In the meantime we've been making friends with the other cruisers, some of whom we had met before in Puesta Del Sol. We've befriended a crew member from another boat, a guy named Ryan from Canada. It is surprising how quickly you can make friends while out sailing. Back in the real world folks are unlikely to just come up to you, invite you to dinner or help you fix your car. Out here, everyone goes out of their way for you. It's wonderful in a way that is hard to convey, unless you've hung around a lot with the Burning Man crowd, or grew up in the country, or lived abroad. You may never see them again, but that doesn't stop you from getting to know folks quickly, enjoying their company immensely and sharing a great time.

At dinner tonight we were all sitting around telling stories about our sailing experiences. Invariably, the conversation centered around problems we've had with government agencies, officials, absurd rules and the like. We all told horror stories of trying to get into or out of a country, the annoying red tape and bureaucracy, the customs inspectors that bust your balls, the port captains that try to make your life difficulty for no apparent reason. Not five minutes later we started talking about work, and the various jobs we've all had. "So, Ryan, what do you do?" I asked. There was a bit of a pause, then he smiled and said "I'm a Customs Inspector". We all burst out laughing as he explained that he worked on the Canadian border, and understood exactly what we were going through, only from the opposite side. It was an amusing turn around for all of us to hear his perspective. Since he didn't work on the ports, we decided he was okay after all.

Today Ryan asked us if we all wanted to go surfing with him. There is a good beach a few miles away, and the cab ride is only a few dollars. Now Robinson is a pretty fair surfer, and Robert has tried his hand at it a few times. I've surfed twice. The last time resulted in black and blues the length of my arm and leg, and near fatal exhaustion. Rain didn't feel the need for any bruises, but wanted a day relaxing on the beach. When we got there we found a surf shop that charged exorbitant prices for board rentals, but we didn't know any better so we all rented a board and walked off towards the beach.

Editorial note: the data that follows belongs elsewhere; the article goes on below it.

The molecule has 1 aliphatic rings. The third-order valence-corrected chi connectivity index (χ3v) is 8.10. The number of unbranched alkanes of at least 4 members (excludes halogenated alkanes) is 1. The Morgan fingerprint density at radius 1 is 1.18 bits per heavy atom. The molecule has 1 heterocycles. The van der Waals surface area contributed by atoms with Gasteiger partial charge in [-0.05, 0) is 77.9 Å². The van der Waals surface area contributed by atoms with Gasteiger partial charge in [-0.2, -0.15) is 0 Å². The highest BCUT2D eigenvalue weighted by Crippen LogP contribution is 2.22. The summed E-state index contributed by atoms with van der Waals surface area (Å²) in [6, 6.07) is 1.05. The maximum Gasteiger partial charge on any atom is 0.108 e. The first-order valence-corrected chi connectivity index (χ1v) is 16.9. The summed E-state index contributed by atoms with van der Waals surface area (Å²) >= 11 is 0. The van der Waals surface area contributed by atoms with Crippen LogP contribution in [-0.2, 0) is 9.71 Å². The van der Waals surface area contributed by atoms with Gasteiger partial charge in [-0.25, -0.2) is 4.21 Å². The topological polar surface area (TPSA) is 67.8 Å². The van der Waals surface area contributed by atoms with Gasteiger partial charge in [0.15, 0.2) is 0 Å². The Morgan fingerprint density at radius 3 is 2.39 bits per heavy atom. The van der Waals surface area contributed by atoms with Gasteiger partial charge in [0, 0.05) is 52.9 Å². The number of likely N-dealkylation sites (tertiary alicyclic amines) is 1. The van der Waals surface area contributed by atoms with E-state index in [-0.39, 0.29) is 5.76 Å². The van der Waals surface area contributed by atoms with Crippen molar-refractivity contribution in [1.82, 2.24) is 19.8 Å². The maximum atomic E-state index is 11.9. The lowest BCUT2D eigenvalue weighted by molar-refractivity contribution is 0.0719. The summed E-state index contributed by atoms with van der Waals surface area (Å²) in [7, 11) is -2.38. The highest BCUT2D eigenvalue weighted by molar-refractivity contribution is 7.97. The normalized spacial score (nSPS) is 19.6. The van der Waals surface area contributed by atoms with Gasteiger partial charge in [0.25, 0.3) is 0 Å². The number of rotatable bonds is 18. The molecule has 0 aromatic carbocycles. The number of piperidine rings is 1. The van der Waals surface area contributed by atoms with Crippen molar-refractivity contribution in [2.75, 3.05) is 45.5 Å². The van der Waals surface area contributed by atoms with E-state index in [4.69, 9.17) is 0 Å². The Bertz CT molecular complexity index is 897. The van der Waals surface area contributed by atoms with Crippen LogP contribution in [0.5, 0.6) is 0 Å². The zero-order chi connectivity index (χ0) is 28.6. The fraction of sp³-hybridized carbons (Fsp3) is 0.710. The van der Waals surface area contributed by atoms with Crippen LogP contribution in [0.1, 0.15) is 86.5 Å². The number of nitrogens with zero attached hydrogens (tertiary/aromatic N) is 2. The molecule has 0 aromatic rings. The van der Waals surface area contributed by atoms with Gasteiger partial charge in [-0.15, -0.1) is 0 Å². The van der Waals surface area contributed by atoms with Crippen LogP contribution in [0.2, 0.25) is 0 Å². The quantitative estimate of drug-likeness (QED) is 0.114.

Getting to where we wanted to surf was actually a bit tricky; there as a small river that cut across the beach and ran out to the sea. To cross it, you needed to go through the most shallow portion, just at the tidal zone, but there was a really strong current, with loose rocks and shells underfoot. There were a few moments where I though one or the other of us were going to end up dragged out to sea in the rip current, but we made it through. We found a shady spot, threw down our towels and headed out to the surf.

The waves themselves turned out to be a bit of a disappointment, as they broke right on shore. Robert got up once for a bit, Ryan seemed to do okay, Robinson managed a few waves, and your intrepid reporter caught one really promising curl that I misjudged, pitch poled my board, was launched over it, dragged along upside down underwater and eventually spit out on the beach. Overall we had difficulty judging the waves, they seemed to come in odd sets, first breaking close to shore, then far off, then over to the right. There didn't seem to be a consistent pattern to it, but the local surfers seemed to know exactly where they waves. The more I do this sport, the more I understand its attraction. It is much like golf. It seems easy, and is maddingly hard to perform with any skill or consistency, and years of experience make all the difference.

I've included some pictures of us before we set out, and some of us after we got back. It was exhausting, and I didn't last very long at all. Robinson and Ryan stayed out for quite a while, and we tried photographing them. Unfortunately I mistook one of the local surfers for Robinson (those Mexicans all look alike) so I didn't get any good shots of him on his board, but from a distance you can't tell who it is, so just pretend.

Rain needs to be going back soon, so we will be losing one of the most fun crew members we've had in a while. Although we've teased her mercilessly, she has given as good as she got. Her cutting remarks, withering stare and most especially, that innocent look when she has just poured ice water down your back. We kept hoping that she'd change her mind, but no amount of pleading or tears could sway her from returning back to work and finding bugs in the other programmer's code. I told you she was evil, but we'll miss her anyway.

We leave for Puerto Escondito next, its about a day away, and then on to Zihautanejo and eventually to Puerto Vallarta. We hope everyone is doing well, and we look forward to seeing you all as soon as we can.